A few days ago I saw the new Brian Wilson biopic, Love and Mercy. As I mentioned to my wife Sylvia after the film, and at the risk of sounding a bit too sentimental, I was misty-eyed during much of the movie. Maybe it’s an emotional attachment to the music of the Beach Boys in general, and Brian Wilson in particular. The attachment extends more specifically to the album Pet Sounds, the production of which was an integral part of the film story. Maybe I’m simply a fan.
When Pet Sounds was released in May 1966 I was finishing my sophomore year in high school, had just put together a garage band, and had landed my first full-time summer job as a private groundskeeper for a well-to-do retired businessman in my hometown. I’d always enjoyed the Beach Boys and their songs about summer, surfing, cars and girls. My cousin Mike and I even went to Chicago, driven there by my uncle, to hear the Beach Boys in concert at McCormick Place the previous year. Brian Wilson had stopped touring with the band by then which was a disappointment. However, his place on bass guitar and harmonies was capably filled by Glen Campbell.
Pet Sounds was a different Beach Boys record. It was more introspective and personal music. The songs on that record spoke to me in a way that’s difficult to describe. All day long during that summer I mowed acres of grass, reseeded several patches of lawn, and labored at other outdoor chores. All the while, each song from Pet Sounds played repeatedly in my head. I heard every nuance of every note played and every lyric sung. It helped pass the time while working and would be the equivalent today of wearing earbuds connected to an iPod. But it was all in my head. There was no external device.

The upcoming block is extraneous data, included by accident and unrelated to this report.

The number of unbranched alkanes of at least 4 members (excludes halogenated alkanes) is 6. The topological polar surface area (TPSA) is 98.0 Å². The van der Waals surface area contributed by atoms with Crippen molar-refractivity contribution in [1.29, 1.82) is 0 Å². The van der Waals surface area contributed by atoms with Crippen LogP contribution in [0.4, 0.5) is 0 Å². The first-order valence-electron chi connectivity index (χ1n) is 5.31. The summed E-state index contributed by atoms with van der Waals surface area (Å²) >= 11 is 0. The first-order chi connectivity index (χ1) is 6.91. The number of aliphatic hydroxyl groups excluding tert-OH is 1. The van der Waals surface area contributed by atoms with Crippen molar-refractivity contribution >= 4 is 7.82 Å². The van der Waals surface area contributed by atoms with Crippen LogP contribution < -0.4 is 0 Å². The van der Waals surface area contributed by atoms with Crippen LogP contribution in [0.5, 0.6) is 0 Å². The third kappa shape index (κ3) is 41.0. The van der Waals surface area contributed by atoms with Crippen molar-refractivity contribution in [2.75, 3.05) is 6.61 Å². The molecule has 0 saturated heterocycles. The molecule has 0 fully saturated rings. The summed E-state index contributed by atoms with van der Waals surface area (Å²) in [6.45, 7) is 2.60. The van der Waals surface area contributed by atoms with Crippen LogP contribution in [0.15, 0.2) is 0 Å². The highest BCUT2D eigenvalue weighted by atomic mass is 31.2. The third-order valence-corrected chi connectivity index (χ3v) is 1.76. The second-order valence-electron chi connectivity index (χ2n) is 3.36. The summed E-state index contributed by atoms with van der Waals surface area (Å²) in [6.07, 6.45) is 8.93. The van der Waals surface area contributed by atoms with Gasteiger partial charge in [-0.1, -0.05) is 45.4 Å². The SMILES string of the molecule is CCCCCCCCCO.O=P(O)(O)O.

As much as I liked that album, most of my friends did not. And I knew this was not music my garage band could play. So at each day’s end that summer, I’d go home and clean up for dinner, maybe have a few bandmates over to practice, and then go to my room to play some records or listen to WLS Radio, the “Big 89.” But the next working day it would usually be Pet Sounds in my head.
Summer ended, school reconvened, I bought a new bass guitar with the money I earned and continued to play gigs with my band. The Beatles released Revolver, the Beach Boys released Good Vibrations and life went on.
I heard the Beach Boys again in 1971 at Notre Dame, again sans Brian Wilson. Sylvia, Colin and I caught them one more time in LaCrosse around 1989, this time with neither Brian nor his brother Dennis Wilson who had died tragically a few year earlier.
At last in 2002, Sylvia and I were fortunate to be at the foot of the stage to hear Brian Wilson and his band at the House of Blues in Chicago. During intermission between sets, a stagehand picked up set lists off the floor and placed new ones. I could read one from where I stood. They would be playing Pet Sounds in its entirety. When the concert was over, they left the stage to thundering applause. Returning for their encores, I caught Brian Wilson’s eye as he walked to his electric piano. I can’t explain why, but he veered toward me and extended his hand to shake mine, which I gladly did. I expected him to shake a few more hands along the way, but he didn’t. Mine was the only one. Maybe he knew… I’m simply a fan.